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Kino-Eye: The Revolutionary Cinema of Dziga Vertov

Tuesday, November 29, 2011
7:00 p.m. Three Heroines
Dziga Vertov (U.S.S.R, 1938)

(Tri Geroini). Vertov the filmmaker had two passions: women and planes. The best sequence in Lullaby (1937) is of a young and irresistibly self-effacing woman describing her first parachute jump. These two passions came together in Three Heroines (1938), which follows the legendary female pilots Raskova, Osipenko, and Grisodubova in their failed but magnificent attempt to make the first nonstop trans-Siberian flight. Using documentary reenactments, Vertov depicts the flight, the crash, the rescue, and the women’s heroic return to Moscow, where crowds shower them with flowers, and leaders with speeches. The film’s unspoken irony: a good crash and a successful rescue make a better story than a mission accomplished.

• Written by Vertov. Photographed by S. Semenov. (54 mins, In Russian with English electronic titling, B&W, 35mm, From the Austrian Film Museum)

Followed by:
For You, Front! 

Dziga Vertov, Elizaveta Svilova (U.S.S.R., 1943)

(a.k.a. For the Front!/Tebe, Front!) From the start, Vertov made himself known as an irreconcilable enemy of “acted films,” which he regarded as a violation of truth—and truth was what Kino-Eye was all about. At the peak of World War II, however, such lofty artistic principles proved impractical. For You, Front! is a fiction film with a script and two actors. In a letter to her fiancé Dzhamil, a soldier on the front, Saule asks if there is anything he needs from “our beloved Kazakhstan.” Yes there is, he replies, and it is something buried inside the mountain: lead, that most precious of all metals, which can be used to make bullets to kill the enemies of “our beloved country.” Vertov’s poetic and patriotic movie was never released, however, most likely because the wartime censorship did not want Allied troops to pinpoint the location of the lead mines.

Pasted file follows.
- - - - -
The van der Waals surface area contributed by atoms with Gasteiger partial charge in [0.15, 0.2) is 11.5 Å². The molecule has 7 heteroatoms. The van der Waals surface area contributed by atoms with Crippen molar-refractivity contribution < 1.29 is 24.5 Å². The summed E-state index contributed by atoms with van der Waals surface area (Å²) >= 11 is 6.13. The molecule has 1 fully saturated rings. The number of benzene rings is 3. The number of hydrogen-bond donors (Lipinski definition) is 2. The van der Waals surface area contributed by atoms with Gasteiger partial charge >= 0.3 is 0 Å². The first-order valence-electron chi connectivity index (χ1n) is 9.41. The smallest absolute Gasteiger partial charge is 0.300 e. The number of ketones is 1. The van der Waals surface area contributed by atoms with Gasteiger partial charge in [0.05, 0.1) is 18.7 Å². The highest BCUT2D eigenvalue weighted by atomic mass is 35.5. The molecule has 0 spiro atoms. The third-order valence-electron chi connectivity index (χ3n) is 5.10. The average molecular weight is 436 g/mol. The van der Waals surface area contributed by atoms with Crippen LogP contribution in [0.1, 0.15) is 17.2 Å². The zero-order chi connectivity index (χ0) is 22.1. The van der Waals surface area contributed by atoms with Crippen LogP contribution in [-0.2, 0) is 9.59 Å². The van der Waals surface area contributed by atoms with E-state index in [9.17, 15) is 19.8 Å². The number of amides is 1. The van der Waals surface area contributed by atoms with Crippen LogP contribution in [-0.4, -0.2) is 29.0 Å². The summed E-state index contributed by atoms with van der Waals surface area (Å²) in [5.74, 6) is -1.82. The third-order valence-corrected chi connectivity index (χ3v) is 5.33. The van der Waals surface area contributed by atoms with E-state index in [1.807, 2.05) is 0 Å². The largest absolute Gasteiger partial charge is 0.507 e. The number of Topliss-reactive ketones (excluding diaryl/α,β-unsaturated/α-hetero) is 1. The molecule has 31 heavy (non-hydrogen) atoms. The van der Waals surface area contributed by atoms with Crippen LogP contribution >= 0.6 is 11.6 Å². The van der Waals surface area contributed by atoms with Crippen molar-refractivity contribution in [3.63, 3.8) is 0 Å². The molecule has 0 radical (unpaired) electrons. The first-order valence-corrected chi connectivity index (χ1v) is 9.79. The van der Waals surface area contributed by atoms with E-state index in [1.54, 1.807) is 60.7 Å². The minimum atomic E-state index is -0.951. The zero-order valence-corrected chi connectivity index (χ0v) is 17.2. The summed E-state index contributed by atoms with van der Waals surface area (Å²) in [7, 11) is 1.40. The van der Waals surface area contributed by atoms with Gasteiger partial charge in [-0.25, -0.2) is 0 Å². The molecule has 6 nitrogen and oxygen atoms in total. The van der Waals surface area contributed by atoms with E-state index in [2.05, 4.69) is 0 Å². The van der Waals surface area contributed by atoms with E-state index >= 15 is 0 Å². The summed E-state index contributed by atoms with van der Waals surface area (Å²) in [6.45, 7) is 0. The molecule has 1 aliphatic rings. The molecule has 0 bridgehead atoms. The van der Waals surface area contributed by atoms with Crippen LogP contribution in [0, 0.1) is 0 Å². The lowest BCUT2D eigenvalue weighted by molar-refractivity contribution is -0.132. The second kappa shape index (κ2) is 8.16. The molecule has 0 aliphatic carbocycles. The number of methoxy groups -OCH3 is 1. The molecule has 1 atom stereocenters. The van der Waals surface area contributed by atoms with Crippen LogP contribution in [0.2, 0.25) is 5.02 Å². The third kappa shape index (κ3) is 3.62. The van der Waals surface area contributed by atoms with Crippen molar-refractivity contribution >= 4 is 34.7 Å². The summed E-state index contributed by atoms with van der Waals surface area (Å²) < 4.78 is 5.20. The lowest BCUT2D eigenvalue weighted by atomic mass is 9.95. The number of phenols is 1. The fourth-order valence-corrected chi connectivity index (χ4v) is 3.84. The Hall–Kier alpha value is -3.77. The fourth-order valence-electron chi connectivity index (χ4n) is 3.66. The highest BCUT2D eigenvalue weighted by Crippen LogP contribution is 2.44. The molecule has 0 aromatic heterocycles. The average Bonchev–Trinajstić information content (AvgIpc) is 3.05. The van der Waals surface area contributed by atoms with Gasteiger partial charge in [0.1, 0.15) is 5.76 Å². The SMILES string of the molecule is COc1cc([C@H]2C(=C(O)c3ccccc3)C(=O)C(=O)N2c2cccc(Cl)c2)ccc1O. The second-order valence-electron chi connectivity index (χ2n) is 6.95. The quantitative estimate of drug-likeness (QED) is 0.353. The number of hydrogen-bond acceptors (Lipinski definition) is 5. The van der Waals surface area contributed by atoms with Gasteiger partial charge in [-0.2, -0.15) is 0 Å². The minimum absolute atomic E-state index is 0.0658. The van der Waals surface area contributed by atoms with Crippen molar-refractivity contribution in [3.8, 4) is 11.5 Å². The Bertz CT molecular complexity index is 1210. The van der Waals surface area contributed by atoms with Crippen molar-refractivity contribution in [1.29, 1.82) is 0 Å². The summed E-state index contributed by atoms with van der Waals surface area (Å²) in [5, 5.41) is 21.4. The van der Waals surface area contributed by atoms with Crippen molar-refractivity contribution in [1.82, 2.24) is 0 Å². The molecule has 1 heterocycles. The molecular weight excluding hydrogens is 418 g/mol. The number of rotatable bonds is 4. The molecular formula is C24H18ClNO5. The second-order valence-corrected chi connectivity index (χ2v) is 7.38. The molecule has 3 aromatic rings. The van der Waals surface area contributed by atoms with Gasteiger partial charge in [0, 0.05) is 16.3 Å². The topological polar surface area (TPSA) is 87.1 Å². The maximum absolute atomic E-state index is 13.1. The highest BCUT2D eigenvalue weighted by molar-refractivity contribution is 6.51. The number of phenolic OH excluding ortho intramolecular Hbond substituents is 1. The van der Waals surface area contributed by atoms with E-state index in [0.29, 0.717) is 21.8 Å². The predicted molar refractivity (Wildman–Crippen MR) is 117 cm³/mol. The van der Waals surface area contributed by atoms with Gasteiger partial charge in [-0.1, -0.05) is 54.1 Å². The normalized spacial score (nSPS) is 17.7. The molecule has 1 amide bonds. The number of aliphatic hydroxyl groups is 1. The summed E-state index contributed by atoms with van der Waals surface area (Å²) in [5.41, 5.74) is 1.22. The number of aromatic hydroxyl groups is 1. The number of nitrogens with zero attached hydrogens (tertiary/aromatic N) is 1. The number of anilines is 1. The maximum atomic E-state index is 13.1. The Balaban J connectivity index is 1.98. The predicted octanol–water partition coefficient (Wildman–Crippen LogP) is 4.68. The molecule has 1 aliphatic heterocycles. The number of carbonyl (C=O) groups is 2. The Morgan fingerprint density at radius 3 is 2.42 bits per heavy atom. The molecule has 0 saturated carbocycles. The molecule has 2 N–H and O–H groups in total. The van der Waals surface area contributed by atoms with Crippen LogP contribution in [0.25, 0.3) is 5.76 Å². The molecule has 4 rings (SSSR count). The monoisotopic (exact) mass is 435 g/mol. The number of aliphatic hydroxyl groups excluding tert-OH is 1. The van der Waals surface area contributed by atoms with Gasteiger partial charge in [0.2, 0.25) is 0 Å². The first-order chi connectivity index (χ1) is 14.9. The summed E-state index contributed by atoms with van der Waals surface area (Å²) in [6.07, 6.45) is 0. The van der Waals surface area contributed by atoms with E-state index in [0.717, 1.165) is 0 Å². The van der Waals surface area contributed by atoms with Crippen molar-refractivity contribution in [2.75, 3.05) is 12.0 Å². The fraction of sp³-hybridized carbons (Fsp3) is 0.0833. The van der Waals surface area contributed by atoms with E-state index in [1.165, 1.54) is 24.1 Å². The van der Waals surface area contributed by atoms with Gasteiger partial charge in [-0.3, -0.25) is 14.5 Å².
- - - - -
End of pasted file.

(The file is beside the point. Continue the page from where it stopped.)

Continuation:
• Written by Vertov. Photographed by B. Pumpyansky. (45 mins, In Russian with English electronic titling, B&W, 35mm, From the Austrian Film Museum)

*Total running time: 99 mins